It was 17 years ago on a beautiful Tuesday morning like today that terrorists struck America in New York and Washington.
At the Pentagon and the site of the World Trade Center, victims gathered to remember the lost. President Trump is attending a memorial service in Shanksville, Pennsylvania for the victims of Flight 93.
The 9/11 attack kicked off a war that we're still fighting today, and experts say the global threat posed by radical Islam is greater than ever.
Since that fateful September morning, Islamic jihadists have launched 33,767 deadly terror attacks.
Cliff May, president of the Foundation for the Defense of Democracies, tells CBN News, "The movements and ideologies that drove and justified that attack and the thousands of other attacks you name, that still remains very dynamic, very vibrant - a major force in the world."
And these terror groups have hit targets nearly everywhere around the world since 9/11. From Iraq and Afghanistan to Finland and California, experts say Islamic fighters have shown that they are far from exhausted, discouraged or underfunded.
"Our jihadist enemies, Sunni or Shia, they still seem very prepared to fight, not ready to put down their weapons, not ready for a diplomatic process or a peace process," May said.
ISIS, the offshoot of Al Qaeda that was born in the desert sands of Iraq and Syria, is much weaker than it once was but is by no means out of the fight.
The group has carried out more than 150 attacks in 29 countries, killing thousands.
Its affiliates or supporters are now spread around the world, including here in the homeland where the FBI's director told congressional officials this summer that his bureau was tracking an alarming number of cases.
FBI Director Christopher Wray testified, "We have about a thousand investigations into exactly the kind of people you are describing, covering all 50 states as I'm sitting here right now."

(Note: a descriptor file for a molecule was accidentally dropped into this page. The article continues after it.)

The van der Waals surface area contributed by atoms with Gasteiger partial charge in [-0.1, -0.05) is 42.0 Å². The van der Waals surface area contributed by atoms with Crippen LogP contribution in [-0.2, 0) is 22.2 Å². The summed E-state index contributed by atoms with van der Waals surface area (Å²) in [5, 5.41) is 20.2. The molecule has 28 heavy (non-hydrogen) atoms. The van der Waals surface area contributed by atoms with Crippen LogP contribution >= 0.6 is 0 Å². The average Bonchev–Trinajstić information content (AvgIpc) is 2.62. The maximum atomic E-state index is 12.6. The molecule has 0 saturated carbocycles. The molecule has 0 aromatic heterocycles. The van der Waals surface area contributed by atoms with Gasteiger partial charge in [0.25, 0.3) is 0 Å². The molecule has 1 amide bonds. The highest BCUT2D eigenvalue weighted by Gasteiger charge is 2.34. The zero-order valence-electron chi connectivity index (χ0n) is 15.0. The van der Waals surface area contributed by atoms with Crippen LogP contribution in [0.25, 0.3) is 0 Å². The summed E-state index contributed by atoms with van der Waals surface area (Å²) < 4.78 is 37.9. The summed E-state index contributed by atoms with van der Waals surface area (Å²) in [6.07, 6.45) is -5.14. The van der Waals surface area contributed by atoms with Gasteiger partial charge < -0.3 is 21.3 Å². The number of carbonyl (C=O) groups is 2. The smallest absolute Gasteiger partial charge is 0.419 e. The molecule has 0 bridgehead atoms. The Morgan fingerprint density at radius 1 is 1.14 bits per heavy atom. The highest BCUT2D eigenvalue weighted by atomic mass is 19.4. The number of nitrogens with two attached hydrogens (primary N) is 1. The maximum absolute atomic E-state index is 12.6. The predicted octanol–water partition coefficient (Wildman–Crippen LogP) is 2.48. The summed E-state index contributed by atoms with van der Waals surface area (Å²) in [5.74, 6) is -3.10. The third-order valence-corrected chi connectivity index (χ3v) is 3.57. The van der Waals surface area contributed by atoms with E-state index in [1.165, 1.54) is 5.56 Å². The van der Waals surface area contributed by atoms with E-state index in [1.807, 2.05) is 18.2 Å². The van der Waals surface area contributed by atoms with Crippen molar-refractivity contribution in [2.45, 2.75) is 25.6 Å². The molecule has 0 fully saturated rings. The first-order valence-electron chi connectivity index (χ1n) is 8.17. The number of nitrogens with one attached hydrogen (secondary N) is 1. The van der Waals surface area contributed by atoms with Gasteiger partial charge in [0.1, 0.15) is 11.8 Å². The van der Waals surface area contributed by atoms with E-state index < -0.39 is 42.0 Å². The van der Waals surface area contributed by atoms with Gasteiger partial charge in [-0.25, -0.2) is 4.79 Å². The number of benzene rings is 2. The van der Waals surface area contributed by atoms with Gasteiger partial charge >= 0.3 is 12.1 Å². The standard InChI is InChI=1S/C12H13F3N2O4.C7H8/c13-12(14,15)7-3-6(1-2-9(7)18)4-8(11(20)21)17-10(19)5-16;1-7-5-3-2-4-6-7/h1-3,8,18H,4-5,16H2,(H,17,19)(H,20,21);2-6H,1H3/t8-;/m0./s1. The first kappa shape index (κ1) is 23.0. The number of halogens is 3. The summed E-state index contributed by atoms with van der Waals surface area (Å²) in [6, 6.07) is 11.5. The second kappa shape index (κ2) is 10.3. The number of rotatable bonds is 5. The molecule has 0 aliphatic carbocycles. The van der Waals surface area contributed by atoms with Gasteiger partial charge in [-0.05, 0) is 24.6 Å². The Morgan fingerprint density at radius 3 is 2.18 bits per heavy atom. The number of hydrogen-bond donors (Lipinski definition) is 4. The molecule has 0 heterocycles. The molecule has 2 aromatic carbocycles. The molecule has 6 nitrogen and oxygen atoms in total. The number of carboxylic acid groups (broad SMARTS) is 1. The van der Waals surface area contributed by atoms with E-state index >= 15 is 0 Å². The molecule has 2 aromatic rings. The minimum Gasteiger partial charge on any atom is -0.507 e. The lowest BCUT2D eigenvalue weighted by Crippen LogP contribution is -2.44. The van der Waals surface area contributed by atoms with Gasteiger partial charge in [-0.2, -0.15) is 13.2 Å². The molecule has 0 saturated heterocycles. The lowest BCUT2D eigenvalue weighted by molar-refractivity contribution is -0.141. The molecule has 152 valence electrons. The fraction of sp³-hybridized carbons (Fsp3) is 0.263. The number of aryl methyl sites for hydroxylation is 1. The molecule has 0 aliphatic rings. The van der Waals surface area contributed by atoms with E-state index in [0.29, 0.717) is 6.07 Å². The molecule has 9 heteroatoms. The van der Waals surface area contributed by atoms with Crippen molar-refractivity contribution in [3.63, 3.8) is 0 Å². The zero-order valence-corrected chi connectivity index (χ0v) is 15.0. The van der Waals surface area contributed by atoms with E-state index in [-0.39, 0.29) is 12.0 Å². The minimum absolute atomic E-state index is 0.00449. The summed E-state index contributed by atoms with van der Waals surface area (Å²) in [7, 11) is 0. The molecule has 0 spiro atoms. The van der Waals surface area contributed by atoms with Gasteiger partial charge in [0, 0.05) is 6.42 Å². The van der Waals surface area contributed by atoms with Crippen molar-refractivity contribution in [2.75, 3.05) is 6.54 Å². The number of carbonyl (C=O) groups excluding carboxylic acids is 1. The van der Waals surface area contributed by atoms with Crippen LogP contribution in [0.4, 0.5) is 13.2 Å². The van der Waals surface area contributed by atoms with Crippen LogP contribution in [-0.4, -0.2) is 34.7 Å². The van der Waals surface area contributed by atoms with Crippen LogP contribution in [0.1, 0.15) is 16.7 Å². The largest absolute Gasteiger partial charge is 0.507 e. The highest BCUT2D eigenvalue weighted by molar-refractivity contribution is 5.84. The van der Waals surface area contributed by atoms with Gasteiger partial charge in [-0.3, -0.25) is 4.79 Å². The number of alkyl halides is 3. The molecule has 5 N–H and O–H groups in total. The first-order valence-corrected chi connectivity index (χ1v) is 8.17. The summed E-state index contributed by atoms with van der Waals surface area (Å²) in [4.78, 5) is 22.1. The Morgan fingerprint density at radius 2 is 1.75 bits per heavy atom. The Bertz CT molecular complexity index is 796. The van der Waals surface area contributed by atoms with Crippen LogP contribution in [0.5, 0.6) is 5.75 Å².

And let's not forget Al Qaeda. Even though the group has been unsuccessful in launching another spectacular 9/11-style attack, it is still alive.
Despite the death of its leader Osama Bin Laden in May 2011, Al Qaeda, which had just a few hundred fighters on 9/11, now has between 10,000 and 20,000 battle-hardened fighters in Syria. About 4,000 are operating in Libya and another 9,000 are in Somalia. Hundreds more are scattered across North Africa and Southeast Asia.
And according to Western intelligence, there are about 50,000 jihadists living in Europe, including recent combatants who have returned home from fighting alongside ISIS, Al Qaeda and other terror groups in Syria and Iraq.
"And, let's be honest about this: they are faith driven. They have an ideology that is derived from a theology," May explained.
Seventeen years later, despite trillions of dollars spent and countless lives lost, the threat from radical Islam is more widespread than ever before.
May says the world ought to prepare for a long war against an enemy that isn't backing down.
"We should look back in history and recall that we've had wars, such as in the Arabian Peninsula between Christians and Muslims that lasted close to 800 years, other wars lasted 700 years, 200 years. We don't know how long this war is going to last, our enemies don't care how long it's going to last. If we are not prepared for such a war then we will for sure lose such a war."